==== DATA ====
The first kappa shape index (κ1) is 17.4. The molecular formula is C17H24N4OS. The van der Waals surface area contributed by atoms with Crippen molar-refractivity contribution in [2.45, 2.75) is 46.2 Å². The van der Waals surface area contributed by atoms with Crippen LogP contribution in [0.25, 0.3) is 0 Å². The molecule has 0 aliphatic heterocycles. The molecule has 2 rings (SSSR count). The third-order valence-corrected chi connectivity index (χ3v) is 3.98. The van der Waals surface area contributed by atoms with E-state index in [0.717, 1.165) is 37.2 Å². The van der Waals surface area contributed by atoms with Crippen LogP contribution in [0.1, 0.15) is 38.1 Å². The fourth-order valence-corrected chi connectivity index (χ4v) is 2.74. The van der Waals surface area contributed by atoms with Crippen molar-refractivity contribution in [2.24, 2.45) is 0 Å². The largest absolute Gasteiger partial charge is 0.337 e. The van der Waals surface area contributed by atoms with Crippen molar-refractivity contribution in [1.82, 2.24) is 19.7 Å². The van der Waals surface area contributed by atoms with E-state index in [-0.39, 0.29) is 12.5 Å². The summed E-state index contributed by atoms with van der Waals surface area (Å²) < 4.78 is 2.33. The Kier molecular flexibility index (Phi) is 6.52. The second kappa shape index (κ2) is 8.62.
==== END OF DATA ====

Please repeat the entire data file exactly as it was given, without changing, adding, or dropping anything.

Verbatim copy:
The first kappa shape index (κ1) is 17.4. The molecular formula is C17H24N4OS. The van der Waals surface area contributed by atoms with Crippen molar-refractivity contribution in [2.45, 2.75) is 46.2 Å². The van der Waals surface area contributed by atoms with Crippen LogP contribution in [0.25, 0.3) is 0 Å². The molecule has 0 aliphatic heterocycles. The molecule has 2 rings (SSSR count). The third-order valence-corrected chi connectivity index (χ3v) is 3.98. The van der Waals surface area contributed by atoms with E-state index in [0.717, 1.165) is 37.2 Å². The van der Waals surface area contributed by atoms with Crippen LogP contribution in [0.1, 0.15) is 38.1 Å². The fourth-order valence-corrected chi connectivity index (χ4v) is 2.74. The van der Waals surface area contributed by atoms with Crippen molar-refractivity contribution in [2.24, 2.45) is 0 Å². The largest absolute Gasteiger partial charge is 0.337 e. The van der Waals surface area contributed by atoms with Crippen molar-refractivity contribution in [1.82, 2.24) is 19.7 Å². The van der Waals surface area contributed by atoms with E-state index in [-0.39, 0.29) is 12.5 Å². The summed E-state index contributed by atoms with van der Waals surface area (Å²) < 4.78 is 2.33. The Kier molecular flexibility index (Phi) is 6.52. The second kappa shape index (κ2) is 8.62.